I currently teach science, so although I won’t be using the text with students, I am grateful for the opportunity to read through someone else’s perspective, and I will make a cognitive effort to allow space for my students to have their experiences validated in our room, school, and community!
I loved the book but you made some good points. I just noticed on the best seller list it says the book is for 14 and up. That made me think about how many parents would try to shut it down in the classroom due to sex and/or language. Then I felt sad because I think some of them could potentially try to shut it down because it’s an uncomfortable topic. :/
But I loved it, and I agreed with you about the rioting, and wishing there would have been more on that.
One of the best books I’ve read in quite some time. The characters become so real and the topics are so relevant. I teach middle school and would use this for my 8th graders. I teach in an urban, high poverty and high minority school. I believe the language and inferences would actually draw my kids in, not a sterile text, there are parts that mirror my kids lives.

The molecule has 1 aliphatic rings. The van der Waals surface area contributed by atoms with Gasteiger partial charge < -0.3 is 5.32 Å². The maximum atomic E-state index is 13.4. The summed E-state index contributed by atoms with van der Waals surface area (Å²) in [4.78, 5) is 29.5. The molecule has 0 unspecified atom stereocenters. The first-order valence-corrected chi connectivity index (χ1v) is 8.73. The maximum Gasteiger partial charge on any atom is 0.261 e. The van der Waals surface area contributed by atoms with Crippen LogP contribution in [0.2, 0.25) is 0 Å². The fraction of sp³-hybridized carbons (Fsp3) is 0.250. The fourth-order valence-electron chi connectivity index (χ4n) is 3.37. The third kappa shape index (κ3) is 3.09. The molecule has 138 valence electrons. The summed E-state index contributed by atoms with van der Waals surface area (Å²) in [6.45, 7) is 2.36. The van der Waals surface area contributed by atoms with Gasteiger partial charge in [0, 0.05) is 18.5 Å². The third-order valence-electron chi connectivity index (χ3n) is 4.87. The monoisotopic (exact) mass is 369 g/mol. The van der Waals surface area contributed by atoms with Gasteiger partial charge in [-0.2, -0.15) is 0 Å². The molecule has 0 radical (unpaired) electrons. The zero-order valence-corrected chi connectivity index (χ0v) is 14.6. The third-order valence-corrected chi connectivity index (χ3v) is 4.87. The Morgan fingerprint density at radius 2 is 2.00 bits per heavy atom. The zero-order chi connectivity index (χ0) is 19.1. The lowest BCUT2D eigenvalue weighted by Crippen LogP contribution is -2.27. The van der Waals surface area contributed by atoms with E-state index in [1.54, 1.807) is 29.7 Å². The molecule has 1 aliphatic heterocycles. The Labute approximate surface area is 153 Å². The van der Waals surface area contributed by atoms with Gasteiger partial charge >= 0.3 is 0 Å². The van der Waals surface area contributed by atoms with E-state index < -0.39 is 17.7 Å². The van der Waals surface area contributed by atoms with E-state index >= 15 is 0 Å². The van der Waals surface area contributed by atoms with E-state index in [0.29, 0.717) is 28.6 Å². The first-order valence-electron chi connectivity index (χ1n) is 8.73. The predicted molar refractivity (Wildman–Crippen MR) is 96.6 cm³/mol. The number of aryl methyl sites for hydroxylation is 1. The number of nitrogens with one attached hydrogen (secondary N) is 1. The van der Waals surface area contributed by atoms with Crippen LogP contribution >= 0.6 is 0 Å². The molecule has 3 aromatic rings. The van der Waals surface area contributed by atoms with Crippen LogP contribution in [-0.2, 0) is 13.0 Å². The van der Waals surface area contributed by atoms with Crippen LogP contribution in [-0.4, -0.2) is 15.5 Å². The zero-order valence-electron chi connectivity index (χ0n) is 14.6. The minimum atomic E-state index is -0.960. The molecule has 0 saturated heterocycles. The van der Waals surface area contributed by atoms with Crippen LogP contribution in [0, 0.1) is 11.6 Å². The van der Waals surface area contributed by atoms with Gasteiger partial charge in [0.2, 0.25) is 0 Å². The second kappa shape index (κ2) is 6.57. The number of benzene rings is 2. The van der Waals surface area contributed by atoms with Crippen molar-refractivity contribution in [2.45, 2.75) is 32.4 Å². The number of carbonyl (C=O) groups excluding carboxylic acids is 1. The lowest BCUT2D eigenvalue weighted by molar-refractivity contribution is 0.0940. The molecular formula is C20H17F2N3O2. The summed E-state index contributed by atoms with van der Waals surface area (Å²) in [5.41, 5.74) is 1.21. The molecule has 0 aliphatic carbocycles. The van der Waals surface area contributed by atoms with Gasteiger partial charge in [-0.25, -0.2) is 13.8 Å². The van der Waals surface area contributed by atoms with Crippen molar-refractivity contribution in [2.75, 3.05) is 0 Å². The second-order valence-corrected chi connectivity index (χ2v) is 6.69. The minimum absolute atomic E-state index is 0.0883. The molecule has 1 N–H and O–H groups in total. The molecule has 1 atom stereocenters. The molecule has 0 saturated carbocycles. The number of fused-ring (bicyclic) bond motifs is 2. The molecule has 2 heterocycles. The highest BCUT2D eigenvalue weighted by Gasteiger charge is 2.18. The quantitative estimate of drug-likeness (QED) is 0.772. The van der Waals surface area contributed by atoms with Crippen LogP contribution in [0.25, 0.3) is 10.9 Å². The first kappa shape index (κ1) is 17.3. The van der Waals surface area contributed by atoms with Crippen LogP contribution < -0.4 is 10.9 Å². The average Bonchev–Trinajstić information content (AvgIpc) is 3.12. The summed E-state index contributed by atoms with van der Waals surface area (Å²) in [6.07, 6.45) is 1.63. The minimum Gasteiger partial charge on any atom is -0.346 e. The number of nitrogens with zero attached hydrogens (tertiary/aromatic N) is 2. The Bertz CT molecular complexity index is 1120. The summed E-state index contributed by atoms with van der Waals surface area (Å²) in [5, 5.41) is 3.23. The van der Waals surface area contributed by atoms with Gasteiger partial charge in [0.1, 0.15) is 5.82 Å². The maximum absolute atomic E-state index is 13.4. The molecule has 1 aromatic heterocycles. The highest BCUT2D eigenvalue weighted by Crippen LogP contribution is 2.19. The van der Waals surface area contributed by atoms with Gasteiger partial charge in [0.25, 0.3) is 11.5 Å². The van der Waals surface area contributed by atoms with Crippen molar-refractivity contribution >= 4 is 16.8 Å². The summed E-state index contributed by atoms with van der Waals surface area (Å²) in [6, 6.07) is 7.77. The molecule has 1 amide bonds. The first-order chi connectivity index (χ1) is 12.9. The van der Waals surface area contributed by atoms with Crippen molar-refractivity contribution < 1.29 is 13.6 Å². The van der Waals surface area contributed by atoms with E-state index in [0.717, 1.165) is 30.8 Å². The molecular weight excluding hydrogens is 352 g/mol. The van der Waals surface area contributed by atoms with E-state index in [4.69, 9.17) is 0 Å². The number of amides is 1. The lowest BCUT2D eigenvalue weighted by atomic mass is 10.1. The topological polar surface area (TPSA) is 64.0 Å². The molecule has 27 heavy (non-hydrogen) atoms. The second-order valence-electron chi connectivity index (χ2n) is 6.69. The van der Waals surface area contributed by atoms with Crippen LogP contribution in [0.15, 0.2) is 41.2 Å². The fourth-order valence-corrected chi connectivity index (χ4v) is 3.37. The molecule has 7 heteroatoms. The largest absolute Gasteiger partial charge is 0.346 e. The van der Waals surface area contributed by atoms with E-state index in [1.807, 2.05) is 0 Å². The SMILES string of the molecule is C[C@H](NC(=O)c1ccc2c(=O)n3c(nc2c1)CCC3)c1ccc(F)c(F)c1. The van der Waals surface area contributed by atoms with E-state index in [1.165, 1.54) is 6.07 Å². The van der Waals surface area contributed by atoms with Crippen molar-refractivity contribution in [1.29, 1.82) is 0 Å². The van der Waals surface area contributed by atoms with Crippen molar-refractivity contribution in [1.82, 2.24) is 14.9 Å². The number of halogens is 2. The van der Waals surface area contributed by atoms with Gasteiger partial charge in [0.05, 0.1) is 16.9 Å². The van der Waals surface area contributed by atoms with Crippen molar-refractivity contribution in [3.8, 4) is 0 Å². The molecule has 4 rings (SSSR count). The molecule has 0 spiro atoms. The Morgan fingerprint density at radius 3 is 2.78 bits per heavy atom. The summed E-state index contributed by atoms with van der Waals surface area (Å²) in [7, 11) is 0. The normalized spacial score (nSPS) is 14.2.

I teach 8th too, and I used the framework of “Windows and Mirrors” to help us discuss literature this year. A mirror reflects us and helps us see ourselves more clearly, and a window lets us look out to see people and experiences beyond ourselves.
It was my first year doing it, and I have some tweaks, but on the whole, it was a really powerful way of discussing and connecting with texts.
I could never get this book approved, but I can pull excerpts to pair with To Kill a Mockingbird.